“We have patients with various skill levels around technology. Some people don’t even have a private place to have a private care visit virtually,” he explained. There were also plenty of challenges internally, he noted, but they existed because the work of clinicians can’t be hindered with tedious software updates or lengthy user manuals. “We’re not a technology company, and everything we do has to be in lock-step with clinicians. New applications and solutions have to be super responsive.”
Jankowicz said some clinicians have started to describe Webex as their virtual PPE. “I’ve been told many times that working through Webex makes clinicians feel safe.”
New networking capabilities
Cisco also rolled out updates for Cisco SD-WAN, including cloud-native security through the integration with Cisco Umbrella, to protect enterprises against web attacks stemming from the use of more SaaS applications and the rise of remote work. It’s also introducing Cisco User-Defined Networks, allowing IT staff to provide end-users some control of their own wireless network through Cisco DNA Center, the company’s virtual network and command centre.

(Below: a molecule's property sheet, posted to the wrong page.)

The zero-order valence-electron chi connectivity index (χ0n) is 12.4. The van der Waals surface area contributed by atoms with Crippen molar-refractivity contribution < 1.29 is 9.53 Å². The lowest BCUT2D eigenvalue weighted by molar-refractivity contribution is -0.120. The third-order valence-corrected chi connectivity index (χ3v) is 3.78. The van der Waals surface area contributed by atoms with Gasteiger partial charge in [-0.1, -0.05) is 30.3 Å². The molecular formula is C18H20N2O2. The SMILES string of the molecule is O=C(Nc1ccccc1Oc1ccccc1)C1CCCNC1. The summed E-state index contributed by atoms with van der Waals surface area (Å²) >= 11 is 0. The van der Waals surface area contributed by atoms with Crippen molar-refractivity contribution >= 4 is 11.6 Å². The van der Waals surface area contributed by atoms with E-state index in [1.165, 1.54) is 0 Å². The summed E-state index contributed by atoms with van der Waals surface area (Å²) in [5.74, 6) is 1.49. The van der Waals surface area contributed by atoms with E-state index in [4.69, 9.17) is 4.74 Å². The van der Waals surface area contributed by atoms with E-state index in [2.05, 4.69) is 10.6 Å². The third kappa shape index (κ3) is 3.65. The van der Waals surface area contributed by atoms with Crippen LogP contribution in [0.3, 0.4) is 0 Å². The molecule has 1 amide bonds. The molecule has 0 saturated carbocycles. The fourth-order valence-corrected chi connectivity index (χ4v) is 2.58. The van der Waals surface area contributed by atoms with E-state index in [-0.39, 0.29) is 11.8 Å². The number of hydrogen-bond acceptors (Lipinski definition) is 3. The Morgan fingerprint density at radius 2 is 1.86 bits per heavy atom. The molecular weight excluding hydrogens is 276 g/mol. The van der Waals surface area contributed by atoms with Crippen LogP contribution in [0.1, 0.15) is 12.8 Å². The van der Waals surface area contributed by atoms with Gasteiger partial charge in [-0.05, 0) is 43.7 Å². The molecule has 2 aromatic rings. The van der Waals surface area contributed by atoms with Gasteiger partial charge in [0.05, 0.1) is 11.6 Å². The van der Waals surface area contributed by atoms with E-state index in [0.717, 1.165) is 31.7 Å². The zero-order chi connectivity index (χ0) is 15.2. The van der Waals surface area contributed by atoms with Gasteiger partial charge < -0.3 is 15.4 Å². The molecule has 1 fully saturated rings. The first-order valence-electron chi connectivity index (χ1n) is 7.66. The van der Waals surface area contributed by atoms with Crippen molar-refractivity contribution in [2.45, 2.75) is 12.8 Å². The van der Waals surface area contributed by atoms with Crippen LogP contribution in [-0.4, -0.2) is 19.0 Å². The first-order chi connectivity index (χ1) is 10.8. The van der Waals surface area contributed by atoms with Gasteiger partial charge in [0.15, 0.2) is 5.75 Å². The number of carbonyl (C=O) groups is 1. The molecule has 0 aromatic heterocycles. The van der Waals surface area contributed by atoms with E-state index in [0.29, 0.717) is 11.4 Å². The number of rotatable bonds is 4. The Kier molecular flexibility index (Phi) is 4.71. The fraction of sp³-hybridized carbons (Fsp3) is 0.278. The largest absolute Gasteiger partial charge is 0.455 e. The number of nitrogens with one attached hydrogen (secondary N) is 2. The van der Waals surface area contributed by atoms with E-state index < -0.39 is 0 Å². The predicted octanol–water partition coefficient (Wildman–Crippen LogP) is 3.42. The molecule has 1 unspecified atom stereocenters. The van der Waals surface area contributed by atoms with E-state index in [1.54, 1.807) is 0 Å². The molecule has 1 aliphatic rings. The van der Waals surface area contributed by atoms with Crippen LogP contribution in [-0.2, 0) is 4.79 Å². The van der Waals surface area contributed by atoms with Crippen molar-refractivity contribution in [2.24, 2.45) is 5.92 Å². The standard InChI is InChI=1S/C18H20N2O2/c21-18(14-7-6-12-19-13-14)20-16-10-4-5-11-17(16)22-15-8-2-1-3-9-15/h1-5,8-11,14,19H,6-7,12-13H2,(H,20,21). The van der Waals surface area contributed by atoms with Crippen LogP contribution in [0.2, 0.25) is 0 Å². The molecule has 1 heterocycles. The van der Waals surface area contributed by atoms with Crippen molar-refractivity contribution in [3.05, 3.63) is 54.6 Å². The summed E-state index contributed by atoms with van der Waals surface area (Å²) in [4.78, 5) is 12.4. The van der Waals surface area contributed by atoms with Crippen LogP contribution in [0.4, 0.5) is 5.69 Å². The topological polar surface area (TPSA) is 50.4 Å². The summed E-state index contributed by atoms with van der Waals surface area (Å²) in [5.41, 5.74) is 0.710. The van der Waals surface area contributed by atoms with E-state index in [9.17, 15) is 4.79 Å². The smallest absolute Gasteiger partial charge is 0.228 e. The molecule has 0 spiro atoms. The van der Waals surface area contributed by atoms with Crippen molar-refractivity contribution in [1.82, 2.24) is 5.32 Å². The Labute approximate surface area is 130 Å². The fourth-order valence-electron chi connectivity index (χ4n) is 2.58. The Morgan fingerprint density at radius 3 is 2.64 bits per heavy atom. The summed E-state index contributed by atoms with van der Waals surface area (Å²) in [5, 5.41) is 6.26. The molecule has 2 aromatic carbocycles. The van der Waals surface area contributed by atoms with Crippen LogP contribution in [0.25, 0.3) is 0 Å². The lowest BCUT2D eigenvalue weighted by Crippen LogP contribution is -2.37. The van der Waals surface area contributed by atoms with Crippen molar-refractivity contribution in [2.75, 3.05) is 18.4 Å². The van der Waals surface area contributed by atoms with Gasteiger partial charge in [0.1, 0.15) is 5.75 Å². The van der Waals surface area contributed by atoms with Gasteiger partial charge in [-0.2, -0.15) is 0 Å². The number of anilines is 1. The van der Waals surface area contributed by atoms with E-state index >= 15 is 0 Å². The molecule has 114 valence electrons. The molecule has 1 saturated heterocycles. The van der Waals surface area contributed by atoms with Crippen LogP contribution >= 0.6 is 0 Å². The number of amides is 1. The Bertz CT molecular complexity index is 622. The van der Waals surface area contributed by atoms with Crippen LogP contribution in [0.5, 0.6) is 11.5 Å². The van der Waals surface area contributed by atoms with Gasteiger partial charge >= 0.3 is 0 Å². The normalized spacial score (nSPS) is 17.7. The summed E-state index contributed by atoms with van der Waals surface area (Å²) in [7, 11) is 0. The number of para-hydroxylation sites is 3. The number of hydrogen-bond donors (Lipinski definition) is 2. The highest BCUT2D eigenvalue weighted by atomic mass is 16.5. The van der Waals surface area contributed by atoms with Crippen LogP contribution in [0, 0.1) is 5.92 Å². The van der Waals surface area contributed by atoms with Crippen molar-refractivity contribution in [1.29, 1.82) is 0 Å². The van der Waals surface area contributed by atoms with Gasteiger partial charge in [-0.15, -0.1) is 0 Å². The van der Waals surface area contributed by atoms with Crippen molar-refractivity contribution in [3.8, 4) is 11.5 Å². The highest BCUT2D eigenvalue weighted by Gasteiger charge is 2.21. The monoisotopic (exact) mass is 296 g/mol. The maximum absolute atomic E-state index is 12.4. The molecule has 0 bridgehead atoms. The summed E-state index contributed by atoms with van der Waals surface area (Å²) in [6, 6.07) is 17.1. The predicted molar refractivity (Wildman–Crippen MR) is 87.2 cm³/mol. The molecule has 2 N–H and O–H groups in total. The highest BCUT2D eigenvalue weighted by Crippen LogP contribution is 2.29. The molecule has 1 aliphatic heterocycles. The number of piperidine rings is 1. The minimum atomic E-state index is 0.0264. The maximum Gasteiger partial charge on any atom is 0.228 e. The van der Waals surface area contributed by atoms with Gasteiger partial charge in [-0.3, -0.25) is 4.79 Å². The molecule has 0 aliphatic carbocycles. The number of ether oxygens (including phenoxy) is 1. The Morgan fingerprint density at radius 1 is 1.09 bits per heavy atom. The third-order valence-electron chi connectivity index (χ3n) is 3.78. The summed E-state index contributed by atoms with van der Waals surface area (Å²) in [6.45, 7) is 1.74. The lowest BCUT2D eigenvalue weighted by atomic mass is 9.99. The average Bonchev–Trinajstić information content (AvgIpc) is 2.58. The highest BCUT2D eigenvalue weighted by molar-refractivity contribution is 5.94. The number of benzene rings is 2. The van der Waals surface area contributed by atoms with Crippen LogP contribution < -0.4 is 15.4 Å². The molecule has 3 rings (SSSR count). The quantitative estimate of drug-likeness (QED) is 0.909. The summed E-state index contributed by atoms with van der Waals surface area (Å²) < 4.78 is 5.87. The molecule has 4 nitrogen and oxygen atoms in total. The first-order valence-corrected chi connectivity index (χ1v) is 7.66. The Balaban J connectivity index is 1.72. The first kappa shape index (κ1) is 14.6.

Cisco DNA is also introducing Spaces for Return to Business, a real-time and historical analysis tool to Cisco DNA. As governments slowly open up their economies and businesses make their way back into the office, the solution is meant to help them monitor workspaces to maintain social distancing guidelines.
Virtual selfies with the boss
Susie Wee, vice-president and CTO of DevNet at Cisco, had to watch the event from her home this year. This Tweet kickstarted a chain of several virtual selfies with Robbins.
My #CiscoLive selfie with Cisco CEO @ChuckRobbins ! Thank you for your tremendous leadership, Chuck! Friends, i can say that Chuck’s drive for inclusiveness is authentic and real. He practices it inside and outside of Cisco! pic.twitter.com/W9h7ykVk6i
— susie wee (@susiewee) June 16, 2020